A transition in brain state during propofol-induced unconsciousness

Eran A. Mukamel, Elvira Pirondini, Behtash Babadi, Kin Foon Kevin Wong, Eric T. Pierce, P. Grace Harrell, John L. Walsh, Andres F. Salazar-Gomez, Sydney S. Cash, Emad N. Eskandar, Veronica S. Weiner, Emery N. Brown, Patrick L. Purdon

Research output: Contribution to journalArticlepeer-review

73 Scopus citations


Rhythmic oscillations shape cortical dynamics during active behavior, sleep, and general anesthesia. Cross-frequency phase-amplitude coupling is a prominent feature of cortical oscillations, but its role in organizing conscious and unconscious brain states is poorly understood. Using high-density EEG and intracranial electrocorticography during gradual induction of propofol general anesthesia in humans, we discovered a rapid drug-induced transition between distinct states with opposite phase-amplitude coupling and different cortical source distributions. One state occurs during unconsciousness and may be similar to sleep slow oscillations. A second state occurs at the loss or recovery of consciousness and resembles an enhanced slow cortical potential. These results provide objective electrophysiological landmarks of distinct unconscious brain states, and could be used to help improve EEG-based monitoring for general anesthesia.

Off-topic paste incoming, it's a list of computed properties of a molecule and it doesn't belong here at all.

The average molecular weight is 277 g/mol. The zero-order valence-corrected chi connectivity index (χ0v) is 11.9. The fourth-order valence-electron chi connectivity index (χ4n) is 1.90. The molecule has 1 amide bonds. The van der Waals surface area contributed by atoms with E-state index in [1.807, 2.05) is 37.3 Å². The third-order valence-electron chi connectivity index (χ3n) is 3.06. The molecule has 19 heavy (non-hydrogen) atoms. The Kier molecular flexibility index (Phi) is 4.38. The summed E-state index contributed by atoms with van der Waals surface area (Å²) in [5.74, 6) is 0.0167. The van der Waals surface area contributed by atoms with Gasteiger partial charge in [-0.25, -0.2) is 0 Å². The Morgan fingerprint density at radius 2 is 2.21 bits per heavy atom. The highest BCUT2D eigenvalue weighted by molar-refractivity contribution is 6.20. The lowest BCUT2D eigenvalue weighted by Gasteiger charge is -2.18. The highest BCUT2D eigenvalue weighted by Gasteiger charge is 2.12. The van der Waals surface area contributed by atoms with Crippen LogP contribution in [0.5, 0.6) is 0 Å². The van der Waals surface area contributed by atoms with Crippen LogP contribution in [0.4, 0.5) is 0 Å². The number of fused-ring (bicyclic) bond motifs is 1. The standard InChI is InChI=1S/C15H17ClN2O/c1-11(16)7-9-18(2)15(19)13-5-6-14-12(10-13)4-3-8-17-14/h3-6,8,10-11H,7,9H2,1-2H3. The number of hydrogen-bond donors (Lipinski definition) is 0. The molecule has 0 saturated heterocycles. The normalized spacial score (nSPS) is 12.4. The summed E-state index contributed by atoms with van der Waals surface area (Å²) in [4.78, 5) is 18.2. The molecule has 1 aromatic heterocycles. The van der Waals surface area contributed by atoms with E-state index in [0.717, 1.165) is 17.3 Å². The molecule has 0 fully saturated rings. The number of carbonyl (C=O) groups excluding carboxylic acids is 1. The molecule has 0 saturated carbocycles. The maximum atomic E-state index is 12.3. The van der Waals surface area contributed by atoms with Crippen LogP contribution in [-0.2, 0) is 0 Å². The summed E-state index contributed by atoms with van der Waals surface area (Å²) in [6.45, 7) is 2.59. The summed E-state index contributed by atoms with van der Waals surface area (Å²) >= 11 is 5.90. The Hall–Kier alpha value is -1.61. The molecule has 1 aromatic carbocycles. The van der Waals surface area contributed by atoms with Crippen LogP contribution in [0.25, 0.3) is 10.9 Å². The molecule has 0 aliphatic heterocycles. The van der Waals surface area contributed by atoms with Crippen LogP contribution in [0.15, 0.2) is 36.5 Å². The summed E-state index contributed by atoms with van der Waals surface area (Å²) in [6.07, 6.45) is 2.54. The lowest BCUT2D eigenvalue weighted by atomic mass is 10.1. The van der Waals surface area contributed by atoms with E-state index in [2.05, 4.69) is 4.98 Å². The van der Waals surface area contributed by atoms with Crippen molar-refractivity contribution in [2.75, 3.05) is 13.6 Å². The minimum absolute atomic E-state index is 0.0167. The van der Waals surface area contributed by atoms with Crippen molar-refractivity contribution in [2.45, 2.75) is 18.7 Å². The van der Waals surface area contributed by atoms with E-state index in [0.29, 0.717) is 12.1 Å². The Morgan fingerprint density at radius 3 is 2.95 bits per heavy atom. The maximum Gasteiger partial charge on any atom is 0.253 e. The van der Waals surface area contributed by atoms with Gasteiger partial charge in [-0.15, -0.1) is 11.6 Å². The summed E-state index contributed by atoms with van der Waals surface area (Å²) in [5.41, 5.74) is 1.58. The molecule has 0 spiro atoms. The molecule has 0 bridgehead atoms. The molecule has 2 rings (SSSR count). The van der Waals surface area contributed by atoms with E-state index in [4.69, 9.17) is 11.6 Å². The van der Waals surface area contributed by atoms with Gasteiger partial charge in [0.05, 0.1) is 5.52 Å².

Original languageEnglish (US)
Pages (from-to)839-845
Number of pages7
JournalJournal of Neuroscience
Issue number3
StatePublished - 2014


  • Anesthesia
  • Cross-frequency coupling
  • Propofol
  • Slow oscillation
  • Unconsciousness
  • α Rhythm

ASJC Scopus subject areas

  • Neuroscience(all)

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